‘Home Truth’ Shows a Mother’s Fight for Justice After Her Husband Killed Their 3 Daughters

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Jessica Lenahan, 52, the subject of the new documentary “Home Truth.” (Courtesy Adequate Images)

Jessica Lenahan has gone through a mother’s worst nightmare, and it all took place on one night in June 1999. A new documentary portrays her ordeal.

The Castle Rock, Colorado, mother of four had successfully obtained a permanent restraining order against her emotionally abusive husband, Simon Gonzales, earlier that month, requiring him to remain at least 100 yards from her and her four children, except during specified visitation time. Despite that, he took his three daughters in violation of the restraining order. Lenahan frantically called the police for hours; they told her there was nothing they could do and to let them know if the girls did not come home.

In the early morning hours, Gonzales drove to the police station and started shooting; the police shot back. They found he had killed his three daughters; the bodies of Rebecca, 10, Katheryn, 9, and Leslie, 7, were found in his van.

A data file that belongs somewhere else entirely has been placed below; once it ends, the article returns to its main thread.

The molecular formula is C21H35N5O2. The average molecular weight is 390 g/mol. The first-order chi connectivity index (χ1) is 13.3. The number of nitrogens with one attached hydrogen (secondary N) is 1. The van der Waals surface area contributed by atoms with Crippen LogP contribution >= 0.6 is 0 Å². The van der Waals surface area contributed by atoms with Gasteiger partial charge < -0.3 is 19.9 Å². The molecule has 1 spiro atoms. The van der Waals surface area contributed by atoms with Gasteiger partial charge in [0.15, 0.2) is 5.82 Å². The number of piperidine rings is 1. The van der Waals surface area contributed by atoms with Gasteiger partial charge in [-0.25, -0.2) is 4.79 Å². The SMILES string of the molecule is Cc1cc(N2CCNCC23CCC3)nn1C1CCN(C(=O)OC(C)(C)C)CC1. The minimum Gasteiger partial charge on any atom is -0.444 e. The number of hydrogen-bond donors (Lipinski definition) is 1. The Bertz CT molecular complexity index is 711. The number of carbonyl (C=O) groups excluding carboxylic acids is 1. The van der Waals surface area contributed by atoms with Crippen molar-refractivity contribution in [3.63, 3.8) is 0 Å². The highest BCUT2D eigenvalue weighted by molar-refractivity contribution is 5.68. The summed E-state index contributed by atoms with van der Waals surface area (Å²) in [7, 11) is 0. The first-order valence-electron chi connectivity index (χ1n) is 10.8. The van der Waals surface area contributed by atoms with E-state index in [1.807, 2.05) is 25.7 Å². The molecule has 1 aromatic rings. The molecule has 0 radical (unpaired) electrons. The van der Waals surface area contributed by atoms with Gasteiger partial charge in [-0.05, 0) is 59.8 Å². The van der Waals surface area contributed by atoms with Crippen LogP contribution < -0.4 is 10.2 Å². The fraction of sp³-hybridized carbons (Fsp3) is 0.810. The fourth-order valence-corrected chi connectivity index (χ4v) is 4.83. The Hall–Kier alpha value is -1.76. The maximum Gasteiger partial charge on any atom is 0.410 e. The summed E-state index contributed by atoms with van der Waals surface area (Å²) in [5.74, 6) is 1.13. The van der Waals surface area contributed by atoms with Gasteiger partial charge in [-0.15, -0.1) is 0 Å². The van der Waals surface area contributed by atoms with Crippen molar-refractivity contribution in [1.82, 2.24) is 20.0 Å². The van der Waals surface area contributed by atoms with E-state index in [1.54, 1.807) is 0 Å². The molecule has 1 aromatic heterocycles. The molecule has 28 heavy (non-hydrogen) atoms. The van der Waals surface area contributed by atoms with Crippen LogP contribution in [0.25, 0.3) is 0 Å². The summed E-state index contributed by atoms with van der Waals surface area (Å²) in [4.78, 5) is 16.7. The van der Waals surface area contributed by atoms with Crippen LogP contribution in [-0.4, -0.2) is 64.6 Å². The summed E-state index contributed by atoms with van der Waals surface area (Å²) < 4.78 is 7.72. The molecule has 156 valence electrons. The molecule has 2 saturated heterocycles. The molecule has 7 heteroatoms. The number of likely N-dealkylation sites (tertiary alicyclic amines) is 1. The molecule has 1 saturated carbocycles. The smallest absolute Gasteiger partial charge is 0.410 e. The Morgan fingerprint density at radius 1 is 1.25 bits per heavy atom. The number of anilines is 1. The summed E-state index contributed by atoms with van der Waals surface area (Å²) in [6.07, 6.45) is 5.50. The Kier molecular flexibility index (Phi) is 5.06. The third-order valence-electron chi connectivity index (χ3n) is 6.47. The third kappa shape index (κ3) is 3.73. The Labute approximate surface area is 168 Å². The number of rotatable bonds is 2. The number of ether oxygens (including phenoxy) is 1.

Filmed over the course of nine years of Lenahan’s life after the tragedy, the documentary “Home Truth,” directed by Katia Maguire and April Hayes and co-produced by Latino Public Broadcasting, captures an intimate portrait of the lives of Lenahan, her surviving son, Jessie, and how the trauma from domestic violence is difficult to extinguish, no matter how much time passes.

The film documents Lenahan’s relentless pursuit of justice to change the ways police and towns respond to domestic violence situations and includes interviews with members of her legal team, such as attorney Caroline Bettinger-Lopez, a former Obama adviser on violence against women.

In time for Domestic Violence Awareness Month, the film premieres Wednesday on the World Channel at 7p.m ET, as well as additional PBS stations throughout October (check local listings), and will be available for streaming on pbs.org beginning Wednesday as well.

The directors of the film heard about Lenahan’s story from someone at the Human Rights Watch Film Festival in 2008. At that point, Lenahan, who is of Native American and Latino descent, had already been fighting her case for nine years and had endured a long and emotionally strenuous journey. She had filed a lawsuit against the Castle Rock police for failing to enforce her restraining order right after the incident, and in 2004, her case reached the U.S. Supreme Court.

Image: Jessica Lenahan, Children

Jessica Lenahan, 52, the subject of the new documentary HOME TRUTH, and her four children. (Courtesy Adequate Images)